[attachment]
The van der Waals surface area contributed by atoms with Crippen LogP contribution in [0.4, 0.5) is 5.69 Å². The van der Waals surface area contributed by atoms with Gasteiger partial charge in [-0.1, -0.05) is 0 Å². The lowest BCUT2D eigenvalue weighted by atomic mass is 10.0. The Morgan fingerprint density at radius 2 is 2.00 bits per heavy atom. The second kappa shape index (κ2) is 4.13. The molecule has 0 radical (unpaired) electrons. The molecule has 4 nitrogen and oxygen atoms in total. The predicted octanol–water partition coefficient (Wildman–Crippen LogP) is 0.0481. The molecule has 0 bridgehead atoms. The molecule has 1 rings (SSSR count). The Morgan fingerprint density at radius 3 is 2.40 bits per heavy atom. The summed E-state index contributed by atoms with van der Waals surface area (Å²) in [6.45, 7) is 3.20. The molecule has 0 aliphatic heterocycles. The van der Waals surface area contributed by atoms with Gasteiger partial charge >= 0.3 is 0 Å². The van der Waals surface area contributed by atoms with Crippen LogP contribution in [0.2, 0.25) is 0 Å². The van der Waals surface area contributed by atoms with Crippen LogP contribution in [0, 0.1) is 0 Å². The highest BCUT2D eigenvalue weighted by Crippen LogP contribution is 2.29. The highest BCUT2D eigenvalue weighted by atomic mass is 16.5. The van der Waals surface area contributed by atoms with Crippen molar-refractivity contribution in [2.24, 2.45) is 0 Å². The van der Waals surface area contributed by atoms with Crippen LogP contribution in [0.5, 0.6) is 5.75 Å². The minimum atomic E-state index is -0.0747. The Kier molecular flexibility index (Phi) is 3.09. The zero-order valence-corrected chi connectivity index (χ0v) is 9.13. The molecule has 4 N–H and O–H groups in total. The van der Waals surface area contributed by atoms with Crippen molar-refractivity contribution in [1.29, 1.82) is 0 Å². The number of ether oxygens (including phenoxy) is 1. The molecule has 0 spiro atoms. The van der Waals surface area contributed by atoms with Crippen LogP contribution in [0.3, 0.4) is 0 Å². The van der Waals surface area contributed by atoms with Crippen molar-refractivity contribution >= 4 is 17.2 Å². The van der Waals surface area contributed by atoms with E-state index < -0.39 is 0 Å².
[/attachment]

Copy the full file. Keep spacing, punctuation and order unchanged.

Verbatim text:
The van der Waals surface area contributed by atoms with Crippen LogP contribution in [0.4, 0.5) is 5.69 Å². The van der Waals surface area contributed by atoms with Gasteiger partial charge in [-0.1, -0.05) is 0 Å². The lowest BCUT2D eigenvalue weighted by atomic mass is 10.0. The Morgan fingerprint density at radius 2 is 2.00 bits per heavy atom. The second kappa shape index (κ2) is 4.13. The molecule has 0 radical (unpaired) electrons. The molecule has 4 nitrogen and oxygen atoms in total. The predicted octanol–water partition coefficient (Wildman–Crippen LogP) is 0.0481. The molecule has 0 bridgehead atoms. The molecule has 1 rings (SSSR count). The Morgan fingerprint density at radius 3 is 2.40 bits per heavy atom. The summed E-state index contributed by atoms with van der Waals surface area (Å²) in [6.45, 7) is 3.20. The molecule has 0 aliphatic heterocycles. The van der Waals surface area contributed by atoms with Gasteiger partial charge >= 0.3 is 0 Å². The van der Waals surface area contributed by atoms with Crippen LogP contribution in [0.2, 0.25) is 0 Å². The van der Waals surface area contributed by atoms with Crippen LogP contribution in [0, 0.1) is 0 Å². The highest BCUT2D eigenvalue weighted by Crippen LogP contribution is 2.29. The highest BCUT2D eigenvalue weighted by atomic mass is 16.5. The van der Waals surface area contributed by atoms with Crippen molar-refractivity contribution in [2.24, 2.45) is 0 Å². The van der Waals surface area contributed by atoms with Crippen LogP contribution in [0.5, 0.6) is 5.75 Å². The minimum atomic E-state index is -0.0747. The Kier molecular flexibility index (Phi) is 3.09. The zero-order valence-corrected chi connectivity index (χ0v) is 9.13. The molecule has 4 N–H and O–H groups in total. The van der Waals surface area contributed by atoms with Crippen molar-refractivity contribution in [1.29, 1.82) is 0 Å². The number of ether oxygens (including phenoxy) is 1. The molecule has 0 spiro atoms. The van der Waals surface area contributed by atoms with Crippen LogP contribution in [0.3, 0.4) is 0 Å². The van der Waals surface area contributed by atoms with Crippen molar-refractivity contribution >= 4 is 17.2 Å². The van der Waals surface area contributed by atoms with E-state index < -0.39 is 0 Å².